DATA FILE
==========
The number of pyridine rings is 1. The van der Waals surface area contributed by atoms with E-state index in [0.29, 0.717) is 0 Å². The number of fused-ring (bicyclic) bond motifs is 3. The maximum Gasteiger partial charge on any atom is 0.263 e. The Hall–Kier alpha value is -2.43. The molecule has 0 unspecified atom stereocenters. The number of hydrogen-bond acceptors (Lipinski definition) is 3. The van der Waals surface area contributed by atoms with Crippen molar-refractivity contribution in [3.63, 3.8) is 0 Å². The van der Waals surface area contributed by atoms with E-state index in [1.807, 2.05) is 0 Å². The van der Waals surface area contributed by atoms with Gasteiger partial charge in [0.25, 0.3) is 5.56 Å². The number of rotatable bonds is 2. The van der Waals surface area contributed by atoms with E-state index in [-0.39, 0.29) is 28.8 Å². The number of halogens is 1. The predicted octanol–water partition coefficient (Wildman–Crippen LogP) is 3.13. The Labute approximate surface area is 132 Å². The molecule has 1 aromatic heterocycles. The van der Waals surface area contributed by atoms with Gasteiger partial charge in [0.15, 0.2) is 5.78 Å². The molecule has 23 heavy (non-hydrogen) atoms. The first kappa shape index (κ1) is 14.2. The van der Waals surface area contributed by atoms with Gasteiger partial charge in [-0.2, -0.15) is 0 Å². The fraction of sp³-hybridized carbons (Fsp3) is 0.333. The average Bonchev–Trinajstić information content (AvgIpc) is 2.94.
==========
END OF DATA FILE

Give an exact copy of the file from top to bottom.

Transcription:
The number of pyridine rings is 1. The van der Waals surface area contributed by atoms with E-state index in [0.29, 0.717) is 0 Å². The number of fused-ring (bicyclic) bond motifs is 3. The maximum Gasteiger partial charge on any atom is 0.263 e. The Hall–Kier alpha value is -2.43. The molecule has 0 unspecified atom stereocenters. The number of hydrogen-bond acceptors (Lipinski definition) is 3. The van der Waals surface area contributed by atoms with Crippen molar-refractivity contribution in [3.63, 3.8) is 0 Å². The van der Waals surface area contributed by atoms with E-state index in [1.807, 2.05) is 0 Å². The van der Waals surface area contributed by atoms with Gasteiger partial charge in [0.25, 0.3) is 5.56 Å². The number of rotatable bonds is 2. The van der Waals surface area contributed by atoms with E-state index in [-0.39, 0.29) is 28.8 Å². The number of halogens is 1. The predicted octanol–water partition coefficient (Wildman–Crippen LogP) is 3.13. The Labute approximate surface area is 132 Å². The molecule has 1 aromatic heterocycles. The van der Waals surface area contributed by atoms with Gasteiger partial charge in [0.15, 0.2) is 5.78 Å². The molecule has 23 heavy (non-hydrogen) atoms. The first kappa shape index (κ1) is 14.2. The van der Waals surface area contributed by atoms with Gasteiger partial charge in [-0.2, -0.15) is 0 Å². The fraction of sp³-hybridized carbons (Fsp3) is 0.333. The average Bonchev–Trinajstić information content (AvgIpc) is 2.94.